At the end of November 2022, the Court of Justice of the European Union (CJEU) made a decision on Beneficial Ownership (BO) registers impacting all BO register of European countries. According to the CJEU, the possibility of the public having insights about the BO’s is not in line with EU regulations. Many European countries reacted instantly. Restrictions and closures of the respective BO registers were the main responses.
The fourth EU-Money-Laundering-Directive from 20th May 2015 obligated European countries to establish a register for the identification of Beneficial Ownership of companies and other related legal entities. This was seen as a major milestone in the fight against Money Laundering and Terorrism Financing by many experts. The registers contain relevant informations about the Beneficial Owners such as first- and last name, Place of Birth, the type of economic interest etc. This was a signifiant support for several authorities and prosecutors. Also, KYC obligated parties such as banks, tax advisors and real estate agents took benefit from these registers to fulfill their obilgations.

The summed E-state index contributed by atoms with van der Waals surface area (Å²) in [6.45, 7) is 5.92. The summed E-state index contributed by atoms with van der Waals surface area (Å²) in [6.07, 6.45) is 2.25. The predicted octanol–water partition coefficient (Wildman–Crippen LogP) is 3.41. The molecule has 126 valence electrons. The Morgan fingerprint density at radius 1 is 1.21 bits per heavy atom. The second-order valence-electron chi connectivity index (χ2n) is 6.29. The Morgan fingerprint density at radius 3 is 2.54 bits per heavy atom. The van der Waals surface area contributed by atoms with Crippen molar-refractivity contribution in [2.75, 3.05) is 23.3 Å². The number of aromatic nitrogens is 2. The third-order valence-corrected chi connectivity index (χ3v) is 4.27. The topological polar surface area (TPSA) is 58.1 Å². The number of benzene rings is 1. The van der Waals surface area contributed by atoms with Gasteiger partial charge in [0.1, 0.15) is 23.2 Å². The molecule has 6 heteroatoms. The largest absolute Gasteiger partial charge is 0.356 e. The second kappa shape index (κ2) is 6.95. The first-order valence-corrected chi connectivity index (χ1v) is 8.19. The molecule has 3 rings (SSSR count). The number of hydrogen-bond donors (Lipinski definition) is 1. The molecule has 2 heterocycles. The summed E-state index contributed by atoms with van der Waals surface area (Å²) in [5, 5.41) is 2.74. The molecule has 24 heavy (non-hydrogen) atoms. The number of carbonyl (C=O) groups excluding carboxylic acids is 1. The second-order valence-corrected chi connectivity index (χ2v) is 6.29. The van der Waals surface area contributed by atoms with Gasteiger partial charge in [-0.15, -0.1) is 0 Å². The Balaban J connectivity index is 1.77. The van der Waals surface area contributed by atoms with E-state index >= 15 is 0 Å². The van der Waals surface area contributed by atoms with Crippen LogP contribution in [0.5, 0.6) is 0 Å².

An Entrepreneur from Luxembourg who has main ownership of several companies such as Luxaviation made a lawsuit against the exposure of his personal data in the BO register. According to him, he is afraid of possible haressments and kidnapping of his family and himself resulting from the data exposed in the Transparency registers.
This has led to the decision of CJEU that personal information can only be exposed to people with relevant interests while the interests have to be analyzed carefully for all affected companies. As a consequence the administrative effort of authorities, prosecutors and obligated parties will increase considerably. Therefore, the identification of BO’s becomes more time consuming and costly. Given the fact that resources of these entities are restricted it becomes clear that this decision means a major setback for combating Financial Crime.
CURENTIS as a company which is specialized in Anti-Financial Crime agrees on the relevance of data protection of BO’s. However, this should not be conducted at the cost of combating financial crime. The implementation of a EU-wide BO register with a clear definition of parties which have access would be an effective solution for the problems that are mentioned above.